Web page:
Despite Callahan's insistance to get the running game going early, the Raiders came out throwing the ball against Seattle. Gannon passed on Oakland's first four plays from scrimmage, completing three, then used a big 29-yard burst up the middle from Garner to set up an eight-yard touchdown pass to wide receiver Tim Brown.
That put to rest any concern over the lack of scoring by the starting offense during the preseason and turned attention toward the Raiders' revamped defense. But a 65-yard kickoff return by Seattle's Maurice Morris put Oakland in a deep hole and the Seahawks quickly took advantage, using just six plays to travel 36 yards and get into the end zone. Matt Hasselbeck's one-yard toss to tight end Itula Mili on fourth-and-goal put Seattle on the board and tied the game at 7-7.
After that, however, the Raiders defense didn't budge. They sent waves of defenders after Hasselbeck and had the Seahawks' quarterback on the run for much of the first half.
More importantly, Oakland corralled Seattle running back Shaun Alexander at every turn. The man who only a year ago burned the Raiders for 266 yards and the fourth-highest single game rushing total in NFL history, Alexander looked liked the fourth-slowest running back in league history Sunday. The third-year veteran rarely got out of the Seahawks backfield without getting hit, managing all of 16 yards on seven carries in the first half. And nine of those 16 yards came on one play.
Alexander finished the game with just 36 yards on 13 carries while Seattle managed only 43 yards total on the ground.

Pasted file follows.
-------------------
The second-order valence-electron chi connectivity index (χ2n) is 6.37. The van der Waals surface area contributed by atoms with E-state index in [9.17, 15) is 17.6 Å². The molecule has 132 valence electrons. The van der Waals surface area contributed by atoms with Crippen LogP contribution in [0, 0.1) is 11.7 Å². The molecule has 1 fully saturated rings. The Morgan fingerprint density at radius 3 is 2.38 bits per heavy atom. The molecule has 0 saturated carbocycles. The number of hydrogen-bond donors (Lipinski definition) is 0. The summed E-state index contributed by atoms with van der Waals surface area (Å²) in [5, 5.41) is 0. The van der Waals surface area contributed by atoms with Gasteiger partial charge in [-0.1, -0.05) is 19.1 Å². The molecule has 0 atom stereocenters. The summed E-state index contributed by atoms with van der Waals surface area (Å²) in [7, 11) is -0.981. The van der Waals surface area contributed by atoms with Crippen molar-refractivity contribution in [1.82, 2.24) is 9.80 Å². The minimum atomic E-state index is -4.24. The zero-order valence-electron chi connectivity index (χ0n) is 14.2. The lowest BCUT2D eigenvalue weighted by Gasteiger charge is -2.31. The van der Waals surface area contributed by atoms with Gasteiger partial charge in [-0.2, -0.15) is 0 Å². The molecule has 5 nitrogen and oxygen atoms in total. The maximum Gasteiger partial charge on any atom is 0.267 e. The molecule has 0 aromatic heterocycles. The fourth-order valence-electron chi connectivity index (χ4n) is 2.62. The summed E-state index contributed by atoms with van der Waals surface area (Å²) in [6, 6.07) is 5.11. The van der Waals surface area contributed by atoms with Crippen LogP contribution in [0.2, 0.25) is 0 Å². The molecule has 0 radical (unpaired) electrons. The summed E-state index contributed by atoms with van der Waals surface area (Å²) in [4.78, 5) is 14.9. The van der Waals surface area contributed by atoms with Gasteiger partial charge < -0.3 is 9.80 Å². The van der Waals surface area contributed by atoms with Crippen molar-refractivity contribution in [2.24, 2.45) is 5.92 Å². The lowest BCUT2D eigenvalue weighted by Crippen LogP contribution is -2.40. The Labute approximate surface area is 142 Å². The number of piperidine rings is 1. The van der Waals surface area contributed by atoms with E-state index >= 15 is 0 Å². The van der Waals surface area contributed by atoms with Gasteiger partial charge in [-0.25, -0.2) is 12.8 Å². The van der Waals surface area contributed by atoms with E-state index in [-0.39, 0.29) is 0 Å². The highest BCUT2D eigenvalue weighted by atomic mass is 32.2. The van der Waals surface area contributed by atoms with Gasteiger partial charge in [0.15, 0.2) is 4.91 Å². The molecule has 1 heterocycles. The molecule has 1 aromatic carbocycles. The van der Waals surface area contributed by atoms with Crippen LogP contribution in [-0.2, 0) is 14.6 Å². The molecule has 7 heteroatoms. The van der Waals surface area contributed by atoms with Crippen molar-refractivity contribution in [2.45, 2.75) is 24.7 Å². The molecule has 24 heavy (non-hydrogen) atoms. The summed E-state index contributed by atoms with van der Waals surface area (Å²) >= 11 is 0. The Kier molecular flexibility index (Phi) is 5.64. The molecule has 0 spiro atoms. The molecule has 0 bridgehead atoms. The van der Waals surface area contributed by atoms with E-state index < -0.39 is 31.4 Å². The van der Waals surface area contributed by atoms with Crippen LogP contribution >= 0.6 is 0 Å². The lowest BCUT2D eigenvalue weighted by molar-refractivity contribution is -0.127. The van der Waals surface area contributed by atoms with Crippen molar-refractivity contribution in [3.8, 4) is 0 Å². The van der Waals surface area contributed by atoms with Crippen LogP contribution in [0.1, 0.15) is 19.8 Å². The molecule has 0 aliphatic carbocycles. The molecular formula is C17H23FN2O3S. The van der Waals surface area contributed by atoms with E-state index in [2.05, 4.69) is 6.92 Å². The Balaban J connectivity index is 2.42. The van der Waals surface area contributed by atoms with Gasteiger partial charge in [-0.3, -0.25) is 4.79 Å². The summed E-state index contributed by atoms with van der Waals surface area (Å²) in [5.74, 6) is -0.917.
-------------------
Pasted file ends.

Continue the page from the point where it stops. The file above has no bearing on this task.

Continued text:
''We just knew what they wanted to come and out and do and we stopped it,'' said Oakland defensive tackle Rod Coleman, who had two of the Raiders three sacks. ''We knew what they're tendencies were and we just played them tough. (Alexander) is a lot like Ricky Watters. You hit him and he'll go down.''
With the defense keeping Alexander and Seattle in check, the Raiders had little trouble in putting distance between themselves and the Seahawks. Garner scored a pair of touchdowns, one a picture-perfect 20-yard burst up the middle that was sprung by key blocks from center Barret Robbins and fullback Jon Ritchie.
Later, Garner was on the receiving end of a 26-yard touchdown pass from Gannon on a broken play. Gannon dropped back to pass but was flushed out of the pocket and took off toward his right when he found Garner, who had run a play-fake up the middle. When Gannon began to scramble, Garner followed suit and worked his way into the open, grabbing Gannon's pass at the Seattle five-yard line and racing into the end zone.
After forcing a punt after just three plays, the Raiders went back to work. Oakland marched straight through the heart of Seattle's defense, moving from its own 33 to the Seahawks' 12. From there, Randy Jordan took the honors, going around the left side of the Raiders line then barely making it inside the goal-line pylon for the touchdown.
The route, as they say, was on.
Sebastian Janikowski and Seattle's Rian Lindell traded field goals before the Seahawks intercepted a deflected Gannon pass to set up their second touchdown of the game. Alexander's 11-yard reception helped pull Seattle within 31-17 with just under six minutes remaining but the Seahawks could get no closer.